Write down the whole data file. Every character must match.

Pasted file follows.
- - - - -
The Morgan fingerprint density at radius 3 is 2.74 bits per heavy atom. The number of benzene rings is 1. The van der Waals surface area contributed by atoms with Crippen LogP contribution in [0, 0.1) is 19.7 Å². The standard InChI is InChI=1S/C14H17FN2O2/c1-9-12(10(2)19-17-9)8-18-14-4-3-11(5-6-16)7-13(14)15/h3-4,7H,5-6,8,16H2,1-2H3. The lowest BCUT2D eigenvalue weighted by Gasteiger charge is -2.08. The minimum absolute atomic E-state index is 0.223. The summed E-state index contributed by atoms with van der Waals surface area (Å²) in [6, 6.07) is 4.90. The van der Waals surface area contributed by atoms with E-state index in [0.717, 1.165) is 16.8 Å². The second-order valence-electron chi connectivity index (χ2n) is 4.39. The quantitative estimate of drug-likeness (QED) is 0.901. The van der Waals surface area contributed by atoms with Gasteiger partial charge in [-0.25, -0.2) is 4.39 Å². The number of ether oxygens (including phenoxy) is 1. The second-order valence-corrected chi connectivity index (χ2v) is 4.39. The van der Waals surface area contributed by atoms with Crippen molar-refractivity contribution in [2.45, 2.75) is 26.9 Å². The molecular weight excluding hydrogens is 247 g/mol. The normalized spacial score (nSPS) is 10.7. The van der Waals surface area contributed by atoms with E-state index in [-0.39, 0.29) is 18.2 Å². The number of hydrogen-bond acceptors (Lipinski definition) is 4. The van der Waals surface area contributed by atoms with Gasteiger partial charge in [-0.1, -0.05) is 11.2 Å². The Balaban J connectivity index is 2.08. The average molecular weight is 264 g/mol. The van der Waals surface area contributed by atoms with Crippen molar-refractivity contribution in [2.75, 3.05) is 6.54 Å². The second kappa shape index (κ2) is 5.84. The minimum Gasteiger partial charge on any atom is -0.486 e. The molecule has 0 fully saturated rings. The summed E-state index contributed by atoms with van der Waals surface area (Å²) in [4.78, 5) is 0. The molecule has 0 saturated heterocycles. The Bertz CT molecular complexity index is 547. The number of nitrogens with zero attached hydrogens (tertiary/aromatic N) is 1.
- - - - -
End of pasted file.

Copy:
The Morgan fingerprint density at radius 3 is 2.74 bits per heavy atom. The number of benzene rings is 1. The van der Waals surface area contributed by atoms with Crippen LogP contribution in [0, 0.1) is 19.7 Å². The standard InChI is InChI=1S/C14H17FN2O2/c1-9-12(10(2)19-17-9)8-18-14-4-3-11(5-6-16)7-13(14)15/h3-4,7H,5-6,8,16H2,1-2H3. The lowest BCUT2D eigenvalue weighted by Gasteiger charge is -2.08. The minimum absolute atomic E-state index is 0.223. The summed E-state index contributed by atoms with van der Waals surface area (Å²) in [6, 6.07) is 4.90. The van der Waals surface area contributed by atoms with E-state index in [0.717, 1.165) is 16.8 Å². The second-order valence-electron chi connectivity index (χ2n) is 4.39. The quantitative estimate of drug-likeness (QED) is 0.901. The van der Waals surface area contributed by atoms with Gasteiger partial charge in [-0.25, -0.2) is 4.39 Å². The number of ether oxygens (including phenoxy) is 1. The second-order valence-corrected chi connectivity index (χ2v) is 4.39. The van der Waals surface area contributed by atoms with Crippen molar-refractivity contribution in [2.45, 2.75) is 26.9 Å². The molecular weight excluding hydrogens is 247 g/mol. The normalized spacial score (nSPS) is 10.7. The van der Waals surface area contributed by atoms with E-state index in [-0.39, 0.29) is 18.2 Å². The number of hydrogen-bond acceptors (Lipinski definition) is 4. The van der Waals surface area contributed by atoms with Gasteiger partial charge in [-0.1, -0.05) is 11.2 Å². The Balaban J connectivity index is 2.08. The average molecular weight is 264 g/mol. The van der Waals surface area contributed by atoms with Crippen molar-refractivity contribution in [2.75, 3.05) is 6.54 Å². The second kappa shape index (κ2) is 5.84. The minimum Gasteiger partial charge on any atom is -0.486 e. The molecule has 0 fully saturated rings. The summed E-state index contributed by atoms with van der Waals surface area (Å²) in [4.78, 5) is 0. The molecule has 0 saturated heterocycles. The Bertz CT molecular complexity index is 547. The number of nitrogens with zero attached hydrogens (tertiary/aromatic N) is 1.